“Eulo always look for new things to try. When we find the water walls crashing into the end of dirt, all of us run back into trees. But not Eulo, he find split tree and jump into stinging water.”

Frudie’s skill was improving as she drew, her next sketch was of Eulo, his body now drawn with a round body, arms and legs, and a full head of hair and beard, hung upside down in mid-air over a tree split lengthwise. Both were engulfed in crashing waves. His left arm was drawn bent at a 90 degree angle just below the elbow. The waves were streaked with swatches of red.

“We thought brother Eulo was eaten by the water but it spit him back to us with many more marks on skin. His other arm now like broken branch.”

Some in the crowd moved closer and touched the wall, they looked at the waves, the blood and the split tree, and smiled.

Waving them away, Barbok continued his tale. “It take until into dark for Eulo to open eyes and speak. I ask him what happened, how it feel to be eaten by water and given back to us.”

Again using air quotes for emphasis, Barbok said, ““Eulo look me in face and smile, he say, “gnarly dude.””

The crowd begin to jump up and down wiggling their finger and repeating the words “fun,” “gnarly,” and “dude” excitedly among themselves.

“Clan. Clan!” Barbok shouted to quiet his people. “We have many more to see. Listen to story of Eulo.”

The people hushed but continued to mumble among themselves.

Turning to continue around the room, Barbok stopped at a single image. Holding his torch closer, he called out, “Frudie. Come here. What is this?”

The image on the wall was of a woman’s face surrounded by rings of red curls. Her skin freckled with small dots.

Frudie hurried over and looked at the wall, then at Barbok. Her voice full of pride in her accomplishment, she said, “It is self, Frudie. I call it selfie.”

Barbok’s face skewed and he looked between the woman in front of him and the wall. “Selfie?” He asked?

“Yes.” She beamed. She pointed at the wall and her face.

Barbok held the torch closer to the drawing and touched the small red dots, then turned to Frudie and touched her freckles.

“Humph.” He snorted.

Looking at his people he said. “Here is Frudie. Selfie.”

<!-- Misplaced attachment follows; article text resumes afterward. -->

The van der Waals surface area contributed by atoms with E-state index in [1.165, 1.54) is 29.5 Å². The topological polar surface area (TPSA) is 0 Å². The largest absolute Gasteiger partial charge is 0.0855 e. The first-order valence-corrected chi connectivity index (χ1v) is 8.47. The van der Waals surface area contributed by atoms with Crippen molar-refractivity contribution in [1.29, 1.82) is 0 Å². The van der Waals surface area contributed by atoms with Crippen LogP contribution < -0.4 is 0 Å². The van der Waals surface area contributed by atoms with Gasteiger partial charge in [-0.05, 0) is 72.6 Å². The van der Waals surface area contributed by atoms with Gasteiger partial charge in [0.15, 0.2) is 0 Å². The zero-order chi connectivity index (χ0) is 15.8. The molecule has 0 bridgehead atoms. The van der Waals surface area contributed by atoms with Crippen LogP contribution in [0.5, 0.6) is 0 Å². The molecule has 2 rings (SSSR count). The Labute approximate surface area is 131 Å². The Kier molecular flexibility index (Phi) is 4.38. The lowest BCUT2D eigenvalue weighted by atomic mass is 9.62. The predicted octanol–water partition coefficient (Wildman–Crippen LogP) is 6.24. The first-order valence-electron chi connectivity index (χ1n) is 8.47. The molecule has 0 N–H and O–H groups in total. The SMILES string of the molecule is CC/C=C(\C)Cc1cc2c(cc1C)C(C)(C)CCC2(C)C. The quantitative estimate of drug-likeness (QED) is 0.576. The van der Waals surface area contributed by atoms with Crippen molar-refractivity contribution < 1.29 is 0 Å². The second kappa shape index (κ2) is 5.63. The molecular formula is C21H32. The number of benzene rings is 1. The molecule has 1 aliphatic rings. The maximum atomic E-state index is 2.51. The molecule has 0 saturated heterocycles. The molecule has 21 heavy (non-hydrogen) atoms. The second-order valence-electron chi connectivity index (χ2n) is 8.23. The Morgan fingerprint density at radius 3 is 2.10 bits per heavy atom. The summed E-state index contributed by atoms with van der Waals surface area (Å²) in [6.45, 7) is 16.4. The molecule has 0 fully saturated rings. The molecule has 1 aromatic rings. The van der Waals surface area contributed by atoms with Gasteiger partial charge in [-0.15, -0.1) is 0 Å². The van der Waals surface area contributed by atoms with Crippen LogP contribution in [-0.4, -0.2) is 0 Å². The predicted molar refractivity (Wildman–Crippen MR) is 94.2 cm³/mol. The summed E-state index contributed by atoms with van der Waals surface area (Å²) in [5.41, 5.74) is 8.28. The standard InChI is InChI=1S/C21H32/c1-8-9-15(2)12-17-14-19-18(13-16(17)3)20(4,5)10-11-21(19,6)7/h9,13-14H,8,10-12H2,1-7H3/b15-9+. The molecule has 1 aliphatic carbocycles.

A few in the group clapped and repeated, “Selfie.”

He patted Frudie on her head and continued his tour of the cave.

““After Eulo arm go back straight and he strong again, he decide to cut all branches off tall thin tree to make long stick. He tell me, “Barbok you are brother, I tell you true, I am afraid of fire that flow like water from hole in hill. I must beat fear. I must jump over fire water.” So that what he do.”

He lit the next drawing with the torch; this illustration was the best yet. Eulo’s face looked like Eulo. He was screaming in panic and pain, but there was no doubt as to who was being burnt alive.

At the top of a mountain, Eulo, mouth agape, clung onto a pole hanging over a fiery red volcano. Smoke billowed from the peak, flames licked at his feet and halfway between the ground and Eulo, the pole was on fire. As was the back of Eulo’s zebra-print loincloth.

The people backed away from the realistic drawing in fear. A single voice from the back of the group whispered, “Duuude.”

Barbok calmed them. “Brother Eulo’s stick broke and he fall down big hill. He smell like furry animal held over fire pit to eat, but he here to feel the next sun.”

The crowd breathed a collective sigh of relief and followed Barbok to the next part of the wall.

Stubbing his toe on another tortoise shell filled with crushed blueberries, Barbok looked at the wall and saw that Frudie had drawn and colored a large bright-blue square, in the middle, in stark white contrast, was a side silhouette of a legless bird in flight.

“Frudie.” Barbok called, “What is this?”

She rushed over again and looked at where he pointed.

“It is bird, Barbok.”

“I can see it bird Frudie, why you draw bird, or not draw bird. What is the meaning of shadow of bird?”

She smiled, “I talk to others like me who draw in cave. We decide to leave as message to others like us.”

Barbok studied the design. “What do you call this bird?”

“A tweet.”

“Tweet?” He huffed and walked to the next stop on his tour, “Well, that will never catch on.”

Frudie shrugged and scurried back to her work adding the finishing touches to the final painting. And by now her talent had grown to the point that these were indeed cave paintings. The earth wouldn’t witness another creative genius like Frudie for tens of thousands of years.